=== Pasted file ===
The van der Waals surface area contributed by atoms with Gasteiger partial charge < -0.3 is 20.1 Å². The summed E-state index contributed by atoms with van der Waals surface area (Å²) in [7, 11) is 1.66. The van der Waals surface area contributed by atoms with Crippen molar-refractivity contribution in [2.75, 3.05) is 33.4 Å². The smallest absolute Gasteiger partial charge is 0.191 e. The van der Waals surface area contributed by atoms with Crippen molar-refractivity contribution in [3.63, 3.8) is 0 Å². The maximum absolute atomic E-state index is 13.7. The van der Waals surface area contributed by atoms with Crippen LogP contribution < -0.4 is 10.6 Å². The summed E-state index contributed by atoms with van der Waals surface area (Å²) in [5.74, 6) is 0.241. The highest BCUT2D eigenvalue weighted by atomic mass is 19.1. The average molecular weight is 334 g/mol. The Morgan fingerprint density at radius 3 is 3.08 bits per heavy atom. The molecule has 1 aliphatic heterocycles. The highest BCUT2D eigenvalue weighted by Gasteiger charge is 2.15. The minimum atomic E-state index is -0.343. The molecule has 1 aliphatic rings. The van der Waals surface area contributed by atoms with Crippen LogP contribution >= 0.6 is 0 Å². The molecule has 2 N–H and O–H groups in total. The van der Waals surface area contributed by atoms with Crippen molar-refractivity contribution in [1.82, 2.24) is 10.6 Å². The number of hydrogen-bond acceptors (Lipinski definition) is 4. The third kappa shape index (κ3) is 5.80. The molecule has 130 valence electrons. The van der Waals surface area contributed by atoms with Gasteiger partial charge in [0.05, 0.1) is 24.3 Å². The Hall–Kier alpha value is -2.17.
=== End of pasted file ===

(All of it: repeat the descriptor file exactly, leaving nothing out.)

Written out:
The van der Waals surface area contributed by atoms with Gasteiger partial charge < -0.3 is 20.1 Å². The summed E-state index contributed by atoms with van der Waals surface area (Å²) in [7, 11) is 1.66. The van der Waals surface area contributed by atoms with Crippen molar-refractivity contribution in [2.75, 3.05) is 33.4 Å². The smallest absolute Gasteiger partial charge is 0.191 e. The van der Waals surface area contributed by atoms with Crippen molar-refractivity contribution in [3.63, 3.8) is 0 Å². The maximum absolute atomic E-state index is 13.7. The van der Waals surface area contributed by atoms with Crippen LogP contribution < -0.4 is 10.6 Å². The summed E-state index contributed by atoms with van der Waals surface area (Å²) in [5.74, 6) is 0.241. The highest BCUT2D eigenvalue weighted by atomic mass is 19.1. The average molecular weight is 334 g/mol. The Morgan fingerprint density at radius 3 is 3.08 bits per heavy atom. The molecule has 1 aliphatic heterocycles. The highest BCUT2D eigenvalue weighted by Gasteiger charge is 2.15. The minimum atomic E-state index is -0.343. The molecule has 1 aliphatic rings. The van der Waals surface area contributed by atoms with Crippen LogP contribution >= 0.6 is 0 Å². The molecule has 2 N–H and O–H groups in total. The van der Waals surface area contributed by atoms with Crippen molar-refractivity contribution in [1.82, 2.24) is 10.6 Å². The number of hydrogen-bond acceptors (Lipinski definition) is 4. The third kappa shape index (κ3) is 5.80. The molecule has 130 valence electrons. The van der Waals surface area contributed by atoms with Gasteiger partial charge in [0.05, 0.1) is 24.3 Å². The Hall–Kier alpha value is -2.17.